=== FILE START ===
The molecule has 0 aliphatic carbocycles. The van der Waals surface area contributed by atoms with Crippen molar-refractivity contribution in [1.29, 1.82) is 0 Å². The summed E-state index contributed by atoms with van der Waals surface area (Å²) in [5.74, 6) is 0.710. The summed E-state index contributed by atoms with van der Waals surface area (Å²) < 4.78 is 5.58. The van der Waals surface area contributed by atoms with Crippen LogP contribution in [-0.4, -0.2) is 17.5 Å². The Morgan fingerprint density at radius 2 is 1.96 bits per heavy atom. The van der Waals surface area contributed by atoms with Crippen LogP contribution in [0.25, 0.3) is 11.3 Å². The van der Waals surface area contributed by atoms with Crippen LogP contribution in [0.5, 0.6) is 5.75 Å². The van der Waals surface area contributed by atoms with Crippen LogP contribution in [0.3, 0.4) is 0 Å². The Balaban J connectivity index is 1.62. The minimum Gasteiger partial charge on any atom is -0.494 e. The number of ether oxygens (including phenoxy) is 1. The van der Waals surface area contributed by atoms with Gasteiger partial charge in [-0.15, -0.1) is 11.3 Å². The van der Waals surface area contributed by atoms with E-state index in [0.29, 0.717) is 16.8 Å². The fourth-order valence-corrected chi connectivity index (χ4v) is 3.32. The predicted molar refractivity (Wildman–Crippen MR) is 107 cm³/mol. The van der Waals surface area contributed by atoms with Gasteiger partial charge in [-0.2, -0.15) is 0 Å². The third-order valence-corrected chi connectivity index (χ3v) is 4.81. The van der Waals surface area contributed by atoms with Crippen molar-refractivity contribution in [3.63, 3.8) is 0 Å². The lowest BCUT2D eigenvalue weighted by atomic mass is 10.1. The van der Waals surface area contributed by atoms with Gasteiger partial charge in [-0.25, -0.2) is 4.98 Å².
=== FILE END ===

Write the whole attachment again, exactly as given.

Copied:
The molecule has 0 aliphatic carbocycles. The van der Waals surface area contributed by atoms with Crippen molar-refractivity contribution in [1.29, 1.82) is 0 Å². The summed E-state index contributed by atoms with van der Waals surface area (Å²) in [5.74, 6) is 0.710. The summed E-state index contributed by atoms with van der Waals surface area (Å²) < 4.78 is 5.58. The van der Waals surface area contributed by atoms with Crippen LogP contribution in [-0.4, -0.2) is 17.5 Å². The Morgan fingerprint density at radius 2 is 1.96 bits per heavy atom. The van der Waals surface area contributed by atoms with Crippen LogP contribution in [0.25, 0.3) is 11.3 Å². The van der Waals surface area contributed by atoms with Crippen LogP contribution in [0.5, 0.6) is 5.75 Å². The van der Waals surface area contributed by atoms with Crippen LogP contribution in [0.3, 0.4) is 0 Å². The Balaban J connectivity index is 1.62. The minimum Gasteiger partial charge on any atom is -0.494 e. The number of ether oxygens (including phenoxy) is 1. The van der Waals surface area contributed by atoms with Gasteiger partial charge in [-0.15, -0.1) is 11.3 Å². The van der Waals surface area contributed by atoms with E-state index in [0.29, 0.717) is 16.8 Å². The fourth-order valence-corrected chi connectivity index (χ4v) is 3.32. The predicted molar refractivity (Wildman–Crippen MR) is 107 cm³/mol. The van der Waals surface area contributed by atoms with Gasteiger partial charge in [-0.2, -0.15) is 0 Å². The third-order valence-corrected chi connectivity index (χ3v) is 4.81. The van der Waals surface area contributed by atoms with Crippen molar-refractivity contribution in [3.63, 3.8) is 0 Å². The lowest BCUT2D eigenvalue weighted by atomic mass is 10.1. The van der Waals surface area contributed by atoms with Gasteiger partial charge in [-0.25, -0.2) is 4.98 Å².